Leftover Cedar End Table

Table or Stool?

The giant stack of cedar we were given is essentially gone, with the remainder good for nothing but pegs, wedges, and fire starter, although the shavings make a superior smoked salmon flavoring, when thrown on the fire in the smokehouse–think Virginia juniper instead of red cedar, as the tree is technically a juniper instead of a cedar. This piece is a gift to the in-laws who gave us the truckload of lumber to begin with.

I actually made this to be a stool, but once possession changes hands, it is up to the discretion of the new owners, who have always been thinking end table. The legs are made in the same fashion as “stick” chairs, as in the very old style of Windsor chair known as “Welsh stick chairs.” The usual Welsh Windsor is normally made without stretchers between the legs, as opposed to an English style chair. The piece, chair or table, therefore is considerably lighter than one with stretchers.

I have also finished my Roman workbench, and a picture of it will help to explain where all that red cedar went.

Smokehouse, Part Four–It’s Almost Finito Mussolini

My Future is Nothing but Smoke

Friday, 2/11, was a warm 68 degrees F, so we smoked some wild Salmon in the new smokehouse. Life is hard.

I snaked the recipe from Hank Shaw, who has the great website Hunter Angler Gardener Cook. It’s simple and delicious.

Smoked Salmon

1 medium wild Salmon Fillet

Marinade of Sea Salt, brown Sugar, and Water

Start about six hours before smoking, and marry-nate the salmon in this mixture. Then let it dry, skin side down, for another two hours.

This is a warm smoke cook, so here are the rough guidelines. Cold smoke is from about 70-100F, warm smoke is 100-130F, and hot smoke is 130-190F. These rough guidelines are for people who happen to own cooking thermometers.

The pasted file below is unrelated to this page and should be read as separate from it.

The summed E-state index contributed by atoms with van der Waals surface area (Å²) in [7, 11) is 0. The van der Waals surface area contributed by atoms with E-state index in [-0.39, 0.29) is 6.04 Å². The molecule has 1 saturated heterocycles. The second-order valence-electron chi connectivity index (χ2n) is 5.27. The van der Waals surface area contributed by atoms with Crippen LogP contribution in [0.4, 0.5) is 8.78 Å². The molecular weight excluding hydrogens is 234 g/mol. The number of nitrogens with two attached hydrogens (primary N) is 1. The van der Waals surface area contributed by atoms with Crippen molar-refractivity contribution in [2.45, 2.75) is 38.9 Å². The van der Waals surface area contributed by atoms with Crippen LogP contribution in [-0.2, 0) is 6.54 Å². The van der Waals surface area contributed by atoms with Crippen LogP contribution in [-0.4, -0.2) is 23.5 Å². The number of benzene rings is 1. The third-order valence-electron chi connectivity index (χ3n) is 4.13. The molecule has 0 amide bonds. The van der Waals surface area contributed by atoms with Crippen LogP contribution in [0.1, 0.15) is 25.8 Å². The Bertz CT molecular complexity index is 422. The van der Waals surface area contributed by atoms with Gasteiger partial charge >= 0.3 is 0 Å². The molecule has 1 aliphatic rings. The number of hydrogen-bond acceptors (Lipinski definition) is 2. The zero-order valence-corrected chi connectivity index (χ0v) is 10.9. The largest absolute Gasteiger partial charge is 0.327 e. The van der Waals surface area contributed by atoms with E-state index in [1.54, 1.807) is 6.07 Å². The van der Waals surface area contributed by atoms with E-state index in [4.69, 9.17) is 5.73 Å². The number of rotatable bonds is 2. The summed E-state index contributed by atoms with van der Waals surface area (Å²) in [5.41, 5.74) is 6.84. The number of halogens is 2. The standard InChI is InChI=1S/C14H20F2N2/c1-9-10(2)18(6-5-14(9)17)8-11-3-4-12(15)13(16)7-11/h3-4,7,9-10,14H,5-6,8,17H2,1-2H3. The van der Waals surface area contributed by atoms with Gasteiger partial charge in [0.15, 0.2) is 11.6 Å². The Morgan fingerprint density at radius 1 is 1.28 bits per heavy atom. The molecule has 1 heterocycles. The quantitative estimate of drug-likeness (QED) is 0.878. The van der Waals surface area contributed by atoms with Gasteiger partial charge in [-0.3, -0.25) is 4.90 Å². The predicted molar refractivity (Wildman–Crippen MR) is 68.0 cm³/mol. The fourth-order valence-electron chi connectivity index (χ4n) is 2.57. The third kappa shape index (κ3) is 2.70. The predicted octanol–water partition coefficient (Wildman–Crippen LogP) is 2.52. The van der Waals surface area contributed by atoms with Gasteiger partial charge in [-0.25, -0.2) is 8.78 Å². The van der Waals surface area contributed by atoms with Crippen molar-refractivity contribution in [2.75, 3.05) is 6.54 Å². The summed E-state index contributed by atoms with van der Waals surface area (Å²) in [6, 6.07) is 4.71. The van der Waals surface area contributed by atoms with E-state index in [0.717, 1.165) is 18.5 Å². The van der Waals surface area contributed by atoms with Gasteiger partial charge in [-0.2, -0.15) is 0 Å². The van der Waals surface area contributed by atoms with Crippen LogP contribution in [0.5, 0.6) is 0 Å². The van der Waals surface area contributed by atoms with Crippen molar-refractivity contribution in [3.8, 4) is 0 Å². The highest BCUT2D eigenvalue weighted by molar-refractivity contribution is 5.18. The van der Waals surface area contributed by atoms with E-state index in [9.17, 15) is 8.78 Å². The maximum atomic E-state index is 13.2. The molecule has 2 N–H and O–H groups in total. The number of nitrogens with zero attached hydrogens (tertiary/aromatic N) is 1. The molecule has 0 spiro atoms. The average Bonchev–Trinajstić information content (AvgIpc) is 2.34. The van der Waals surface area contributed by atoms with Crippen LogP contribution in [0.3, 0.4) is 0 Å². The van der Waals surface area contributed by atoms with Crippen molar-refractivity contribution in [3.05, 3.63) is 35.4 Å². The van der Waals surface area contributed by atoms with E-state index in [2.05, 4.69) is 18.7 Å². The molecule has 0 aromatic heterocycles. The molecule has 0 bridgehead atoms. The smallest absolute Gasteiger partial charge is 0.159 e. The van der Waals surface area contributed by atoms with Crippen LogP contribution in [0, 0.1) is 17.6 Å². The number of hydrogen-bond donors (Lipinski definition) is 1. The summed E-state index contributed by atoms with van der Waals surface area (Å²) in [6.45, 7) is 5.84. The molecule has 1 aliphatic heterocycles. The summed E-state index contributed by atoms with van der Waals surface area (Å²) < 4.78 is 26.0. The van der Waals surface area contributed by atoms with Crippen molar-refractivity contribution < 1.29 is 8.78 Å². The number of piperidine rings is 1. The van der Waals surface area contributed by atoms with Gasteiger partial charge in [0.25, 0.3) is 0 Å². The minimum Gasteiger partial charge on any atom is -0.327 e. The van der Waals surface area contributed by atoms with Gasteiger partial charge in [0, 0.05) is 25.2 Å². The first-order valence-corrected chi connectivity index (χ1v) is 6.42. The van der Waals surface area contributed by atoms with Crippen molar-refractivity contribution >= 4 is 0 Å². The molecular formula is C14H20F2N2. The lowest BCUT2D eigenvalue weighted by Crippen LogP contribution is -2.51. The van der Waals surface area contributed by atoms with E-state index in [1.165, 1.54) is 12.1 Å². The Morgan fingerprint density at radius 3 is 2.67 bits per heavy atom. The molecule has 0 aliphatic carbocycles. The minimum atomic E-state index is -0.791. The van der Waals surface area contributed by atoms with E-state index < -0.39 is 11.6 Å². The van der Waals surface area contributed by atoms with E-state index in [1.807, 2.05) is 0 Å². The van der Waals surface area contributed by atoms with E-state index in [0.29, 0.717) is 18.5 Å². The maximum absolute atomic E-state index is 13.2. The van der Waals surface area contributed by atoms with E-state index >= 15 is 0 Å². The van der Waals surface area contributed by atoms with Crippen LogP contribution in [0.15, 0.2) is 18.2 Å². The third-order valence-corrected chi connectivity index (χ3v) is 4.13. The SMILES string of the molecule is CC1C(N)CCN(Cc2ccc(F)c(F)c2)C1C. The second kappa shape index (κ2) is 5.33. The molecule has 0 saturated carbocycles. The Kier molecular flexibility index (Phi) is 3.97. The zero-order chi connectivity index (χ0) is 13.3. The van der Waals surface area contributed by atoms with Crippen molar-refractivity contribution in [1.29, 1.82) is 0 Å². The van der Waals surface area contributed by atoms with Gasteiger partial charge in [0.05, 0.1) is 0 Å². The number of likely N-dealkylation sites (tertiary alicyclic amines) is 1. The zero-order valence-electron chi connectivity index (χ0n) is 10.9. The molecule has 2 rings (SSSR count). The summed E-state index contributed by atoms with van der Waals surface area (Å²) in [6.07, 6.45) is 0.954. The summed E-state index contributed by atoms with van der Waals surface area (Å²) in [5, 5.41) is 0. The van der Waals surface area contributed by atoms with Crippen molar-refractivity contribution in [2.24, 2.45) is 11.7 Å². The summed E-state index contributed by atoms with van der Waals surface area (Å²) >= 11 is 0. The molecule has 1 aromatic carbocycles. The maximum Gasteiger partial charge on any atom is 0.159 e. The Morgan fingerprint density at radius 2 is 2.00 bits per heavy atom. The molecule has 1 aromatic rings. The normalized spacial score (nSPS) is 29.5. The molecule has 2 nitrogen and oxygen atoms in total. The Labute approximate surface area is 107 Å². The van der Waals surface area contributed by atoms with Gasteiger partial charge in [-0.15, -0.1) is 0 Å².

Not us. Old timers around here would laugh at the idea of wasting money on a thermometer, when you can just open the damn door and stick your hand inside to see how warm the smokehouse is. Besides, they had those free advertising thermometers nailed up on the front porch (usually Coca-Cola). They would have pulled that down and used it. A lack of money leads to a surplus of creativity.

At any rate, the Salmon smokes for around two hours. After an hour, brush on some sweetener. Shaw uses birch syrup; we went with honey, as we have a beekeeper who lives a mile from here, as the bee flies. We have already seen one of his bees on some blooming crocus we have.

Naturally, after an hour and a half we got impatient and hungry, and finished the Salmon in the oven. It was a bit dry and overcooked, but still nice and smoky. It made superb Salmon cakes as well.

The last bit is fitting this thing for real winter cold smoking, which is going to take some serious labor, hooking up an old steel wood stove to this smoke mansion, in a way that will result in the whole thing not burning to the ground. Good thing my labor is free.

Smokehouse, Part 1–The Cold Smoke Machine

The Things You Find in the Scrap Pile

The game is afoot, as Sherlock liked to say to Watson. I am finally finishing off my brick oven, AND building a smokehouse to go along with it. There’s some history to go along with this plan.

Back in the day, every farmer in our area had a smokehouse. MJ’s grandfather’s was a beauty. He built a fire right in the middle of it, but only smoked meat during “hog killing weather,” which began in November when it formerly became very cold.. In short, cold smoking was the only smoking he did, which meant that the temps inside the smokehouse never topped ninety degrees.

I’m going for one that will cold smoke and hot smoke. I will be able to build a fire in the smoke house, and one outside of the smoke house, thanks to the steel wood stove that was buried under my scrap pile. Moving it also helped clean out my workroom.

Be that as it may, the foundation is also completed now, and I am ready to frame this thing. Check back in another week or two, as we are about to have some very good weather for working outdoors.

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